The offer we made was counter-offered - instead of selling the home for full price and giving us $5k in closing/points, they raised the price by $5k so we could get the cash for settlement without them losing anything. Come to find out, we "won" the offer war simply because we did not have a contingency to finding someone to buy our place since we have decided to keep it to rent. The other people were willing to give full price and were not requiring an inspection (idiots!), but because they needed someone to buy their place before they could buy this place, they "lost". 

I can only hope there are no more obstacles to this purchase, as it is truly an incredible find - we even ratified the contract LATE Saturday night so that they would take it off the market by Sunday, when they had three showings lined up - I definitely did not want to go thru another "offer war"!
  Flag content
Close
Report a Problem

Please enter a valid email address.

Close
Content flagged

We will review this content. Thanks for helping make the site more useful to everyone. To learn more, read Zillow's Good Neighbor Policy.

Close
We're Sorry
This service is temporarily unavailable. Please come back later and try again.
April 06 2009
The price that a home is offered for sale is just that, an offer. It seems that the foreclosed homes that are hitting the market lately have inched upward a bit in their initial pricing, when compared to previously listed homes. Probably because banks are getting multiple offers that equal or exceed the listing price.

While it's still a buyers market, the rules are changing.
  Flag content
Close
Report a Problem

Please enter a valid email address.

Close
Content flagged

We will review this content. Thanks for helping make the site more useful to everyone. To learn more, read Zillow's Good Neighbor Policy.

Close
We're Sorry
This service is temporarily unavailable. Please come back later and try again.
April 06 2009
It's called "highest and best", if you were selling your house and had mutliple offers wouldn't you want the most you could get? 
If it is a case of sitting on offers before responding to any offers, then probably unethical. HOWEVER, banks are not bound by the Realtor code of ethics and they call the shots on response time as well as acceptance terms.  The lenders are just trying to recoup their losses and the winning buyer is still probably getting a deal.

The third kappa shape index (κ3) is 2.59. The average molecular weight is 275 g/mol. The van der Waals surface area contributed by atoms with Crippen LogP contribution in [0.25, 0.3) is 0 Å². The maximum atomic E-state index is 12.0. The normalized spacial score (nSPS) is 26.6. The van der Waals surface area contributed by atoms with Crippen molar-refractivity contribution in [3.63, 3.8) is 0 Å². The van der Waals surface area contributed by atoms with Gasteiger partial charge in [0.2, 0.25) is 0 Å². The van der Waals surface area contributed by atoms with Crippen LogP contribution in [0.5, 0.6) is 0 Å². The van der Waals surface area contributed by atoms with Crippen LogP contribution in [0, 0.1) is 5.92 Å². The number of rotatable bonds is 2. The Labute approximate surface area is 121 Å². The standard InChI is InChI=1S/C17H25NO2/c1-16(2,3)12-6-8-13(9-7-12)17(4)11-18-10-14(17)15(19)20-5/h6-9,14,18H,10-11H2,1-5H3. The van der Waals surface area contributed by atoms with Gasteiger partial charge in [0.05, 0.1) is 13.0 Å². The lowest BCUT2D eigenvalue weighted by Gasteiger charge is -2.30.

Flag content
Close
Report a Problem

Please enter a valid email address.

Close
Content flagged

We will review this content. Thanks for helping make the site more useful to everyone. To learn more, read Zillow's Good Neighbor Policy.

Close
We're Sorry
This service is temporarily unavailable. Please come back later and try again.
April 06 2009
 
Related Questions
Emails
Profile picture for Josh Barnett
Latest answer by Josh Barnett
August 09 | 1 answers
Zillow estimate questions
Profile picture for Pasadenan
Latest answer by Pasadenan
March 15 | 4 answers
I am looking for a home in the River Creek subdivision in Leesburg.
Profile picture for Susan Ford
Latest answer by Susan Ford
January 20 | 8 answers
houses for sale in Woodlea Manor, Leesburg, Va. 20175
Profile picture for wetdawgs
Latest answer by wetdawgs
June 04 2013 | 1 answers
Question about a buyer's realtor please.
Profile picture for Janice Copeland
Latest answer by Janice Copeland
January 29 2013 | 14 answers
Mortgage Rates
 
Be A Good Neighbor

Zillow Advice depends on each member to keep it a safe, fun, and positive place. If you see abuse, flag it. More on our Good Neighbor Policy.

Homes for Sale
  1. 20746 Dahlia Ct, Leesburg, VA Home For Sale
    20746 Dahlia Ct, Leesburg, VA 20175

     For Sale: $440,000

    • Beds: 3
    • Sqft: 1616
    • Baths: 2.0
    • Lot: 130680
  2. 0 Lynnford Ct, Waterford, VA Home For Sale
    0 Lynnford Ct, Waterford, VA 20197

     For Sale: $649,990

    • Beds: 4
    • Sqft: 4211
    • Baths: 4.0
    • Lot: 65000
  3. 238 Nottoway St SE, Leesburg, VA Home For Sale
    238 Nottoway St SE, Leesburg, VA 20175

     For Sale: $249,500

    • Beds: 3
    • Sqft: 1296
    • Baths: 3.0
    • Lot: 2178